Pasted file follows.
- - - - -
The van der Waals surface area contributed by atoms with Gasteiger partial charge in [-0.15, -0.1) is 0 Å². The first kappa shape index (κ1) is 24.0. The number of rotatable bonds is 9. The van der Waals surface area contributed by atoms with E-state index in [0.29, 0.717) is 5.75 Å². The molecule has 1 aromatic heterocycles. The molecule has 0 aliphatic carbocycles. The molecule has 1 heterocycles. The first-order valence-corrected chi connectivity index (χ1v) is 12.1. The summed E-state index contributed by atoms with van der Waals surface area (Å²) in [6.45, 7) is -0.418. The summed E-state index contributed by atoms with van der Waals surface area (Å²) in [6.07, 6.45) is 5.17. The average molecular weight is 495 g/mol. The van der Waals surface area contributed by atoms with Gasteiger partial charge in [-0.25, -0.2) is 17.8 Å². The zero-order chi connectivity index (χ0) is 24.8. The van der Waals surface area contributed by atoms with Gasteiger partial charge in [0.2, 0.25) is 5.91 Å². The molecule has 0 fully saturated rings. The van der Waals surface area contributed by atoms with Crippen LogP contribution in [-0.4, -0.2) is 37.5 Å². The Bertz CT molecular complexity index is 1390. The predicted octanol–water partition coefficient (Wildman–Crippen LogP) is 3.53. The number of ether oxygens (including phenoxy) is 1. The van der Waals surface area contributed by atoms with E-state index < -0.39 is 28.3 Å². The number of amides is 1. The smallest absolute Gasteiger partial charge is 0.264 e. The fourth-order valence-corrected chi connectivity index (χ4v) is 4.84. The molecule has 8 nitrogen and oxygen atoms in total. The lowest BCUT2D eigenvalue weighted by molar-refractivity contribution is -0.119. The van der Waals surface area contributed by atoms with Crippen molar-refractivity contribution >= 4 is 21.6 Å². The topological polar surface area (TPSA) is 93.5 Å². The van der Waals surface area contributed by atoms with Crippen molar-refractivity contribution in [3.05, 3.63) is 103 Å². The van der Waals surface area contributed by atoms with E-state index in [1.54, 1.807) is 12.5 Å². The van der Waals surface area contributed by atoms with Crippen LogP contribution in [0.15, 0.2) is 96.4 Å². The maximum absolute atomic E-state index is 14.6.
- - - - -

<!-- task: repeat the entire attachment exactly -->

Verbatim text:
The van der Waals surface area contributed by atoms with Gasteiger partial charge in [-0.15, -0.1) is 0 Å². The first kappa shape index (κ1) is 24.0. The number of rotatable bonds is 9. The van der Waals surface area contributed by atoms with E-state index in [0.29, 0.717) is 5.75 Å². The molecule has 1 aromatic heterocycles. The molecule has 0 aliphatic carbocycles. The molecule has 1 heterocycles. The first-order valence-corrected chi connectivity index (χ1v) is 12.1. The summed E-state index contributed by atoms with van der Waals surface area (Å²) in [6.45, 7) is -0.418. The summed E-state index contributed by atoms with van der Waals surface area (Å²) in [6.07, 6.45) is 5.17. The average molecular weight is 495 g/mol. The van der Waals surface area contributed by atoms with Gasteiger partial charge in [-0.25, -0.2) is 17.8 Å². The zero-order chi connectivity index (χ0) is 24.8. The van der Waals surface area contributed by atoms with Gasteiger partial charge in [0.2, 0.25) is 5.91 Å². The molecule has 0 fully saturated rings. The van der Waals surface area contributed by atoms with Crippen LogP contribution in [-0.4, -0.2) is 37.5 Å². The Bertz CT molecular complexity index is 1390. The predicted octanol–water partition coefficient (Wildman–Crippen LogP) is 3.53. The number of ether oxygens (including phenoxy) is 1. The van der Waals surface area contributed by atoms with E-state index < -0.39 is 28.3 Å². The number of amides is 1. The smallest absolute Gasteiger partial charge is 0.264 e. The fourth-order valence-corrected chi connectivity index (χ4v) is 4.84. The molecule has 8 nitrogen and oxygen atoms in total. The lowest BCUT2D eigenvalue weighted by molar-refractivity contribution is -0.119. The van der Waals surface area contributed by atoms with Crippen molar-refractivity contribution >= 4 is 21.6 Å². The topological polar surface area (TPSA) is 93.5 Å². The van der Waals surface area contributed by atoms with Crippen molar-refractivity contribution in [3.05, 3.63) is 103 Å². The van der Waals surface area contributed by atoms with E-state index in [1.54, 1.807) is 12.5 Å². The van der Waals surface area contributed by atoms with Crippen LogP contribution in [0.15, 0.2) is 96.4 Å². The maximum absolute atomic E-state index is 14.6.